Is life back to normal? No. Is church back to normal? No. Will it ever get back to where it was in February? I just don’t know. Do you want it to? Now that’s the question.
Church had to go online in March and many of us were unable to meet together in person until July, or August, and some are still waiting. We’ve been back to meet together in person but we’re nowhere near back to normal. No singing, 1 church family split into 3 congregations (2 gathering in 2 services and one still online), no Sunday school, toddlers, gospel group or kids work yet. And it certainly looks like that, or significant parts of it, will continue to be the case for the foreseeable future, at least until after the winter.
But that is where my question comes in. It’s been nagging away at me for a while. What will it look like for us to get back to normal as a church family? Will it just be a return to the old normal or is their a better new normal that we could be preparing to return to?
We’re not an old church. I’d like to think we’ve contextualised quite well. We’ve been going 13 years and regularly adapt what we do, trying new services in new venues, taking risks in evangelism and are generally outward looking. We’re not dying on our feet. We’re engaged in our community in providing practical, emotional and spiritual triage. Numbers fluctuate due to evictions, moving away for work, health needs, students leaving for uni, and all the other normalities every church faces. We have regular contact with lots of unbelievers and run evangelistic courses and have unbelievers joining with us every Sunday, even post-lockdown. But are there places where we could fulfil our God given mission of ‘speaking and being’ grace better?
It’s not a crisis that is posing this question. But is the old normal the normal we should go back to? What could we do better to fulfil our God given task of mission and maturity? If we were relaunching (which we all kind of will be come Spring 2021) how would we relaunch in a way to engage with our community post lockdown? Will it mean meeting at a different time? Maybe we’ll scatter to reach those engaged in Sunday morning sport and gather in the afternoon around God’s word instead of gathering on Sunday morning. Perhaps if we find a significant portion of the congregation and our community have had to get new jobs that mean they now work Sunday’s we ought to be thinking about a second service not on a Sunday but on a Thursday evening.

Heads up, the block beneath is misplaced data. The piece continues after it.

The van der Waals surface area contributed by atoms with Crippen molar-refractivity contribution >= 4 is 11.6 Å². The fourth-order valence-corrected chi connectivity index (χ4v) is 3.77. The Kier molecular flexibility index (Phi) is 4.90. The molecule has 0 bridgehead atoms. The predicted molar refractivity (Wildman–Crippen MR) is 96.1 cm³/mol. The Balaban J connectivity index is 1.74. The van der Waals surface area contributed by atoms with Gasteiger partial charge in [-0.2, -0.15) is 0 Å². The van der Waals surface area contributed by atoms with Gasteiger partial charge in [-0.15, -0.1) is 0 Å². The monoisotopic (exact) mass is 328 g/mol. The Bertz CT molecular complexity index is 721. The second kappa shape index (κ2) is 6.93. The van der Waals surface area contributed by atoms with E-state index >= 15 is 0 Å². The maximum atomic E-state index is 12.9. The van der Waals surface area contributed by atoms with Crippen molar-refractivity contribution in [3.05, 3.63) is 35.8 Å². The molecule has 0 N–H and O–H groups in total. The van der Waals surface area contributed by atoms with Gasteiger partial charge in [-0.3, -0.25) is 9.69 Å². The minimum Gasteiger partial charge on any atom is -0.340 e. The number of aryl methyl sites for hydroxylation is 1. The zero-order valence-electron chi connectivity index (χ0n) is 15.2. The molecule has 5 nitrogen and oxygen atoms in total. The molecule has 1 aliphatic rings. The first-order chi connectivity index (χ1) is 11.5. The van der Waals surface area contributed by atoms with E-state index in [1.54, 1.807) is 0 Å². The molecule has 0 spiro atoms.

What about in terms of maturity? If the pandemic has made people miss their distant scattered family more, perhaps we ought to move the service to Sunday afternoon to give them greater opportunity at the weekend to care for ageing parents and work out their growing maturity in the gospel that way? What about setting the church up to to better disciple those in it to maturity? How could we relaunch in a way that made it more difficult for people to be spectators or consumers or passive and instead required them to get more engaged with one another and with God’s word and in service when we gathered? I know that produces the fear of people leaving, but I think it’s likely we’ll see fringe folks not return post pandemic lockdown anyway. If statistics I’ve heard bandied about are true up to 20% of our congregation won’t return.
What about in terms of our young peoples work? How will we reimagine and relaunch Sunday school to evangelise and disciple not just teach Bible knowledge? How do we better involve parents in this? How do we resource it?
What about our online presence? Many churches have invested considerable time and effort in creating watchable online content, what will we do with it long term? Will we keep it as it is, accepting that some of our folks will default to comfy couch church? Or will we see it as the church porch, the first step to getting non-believing friends and family to engage before coming in person? And how will that impact what we do and how we do it?
I know lots of pastors and elders are feeling overwhelmed by the constant churn of change. But if we’re short sighted and don’t think about what about when we emerge from restricted church we will miss so many opportunities. What if we spent the Autumn and the Winter working through the new normal we want to see when we emerge rather than just assume the new normal is the old normal by default? What if we were ready to hit the ground running, with a church fuelled for mission and maturity? Engaged in evangelism and discipleship?
Don’t waste this opportunity to at least think about these things. We may think and pray and study and decide ‘no’ what we were doing was right, great. My hunch is that we won’t. But the greatest tragedy would be just to sleep walk back into a return to normal without seeing the potential to innovate, pray, prepare, and change.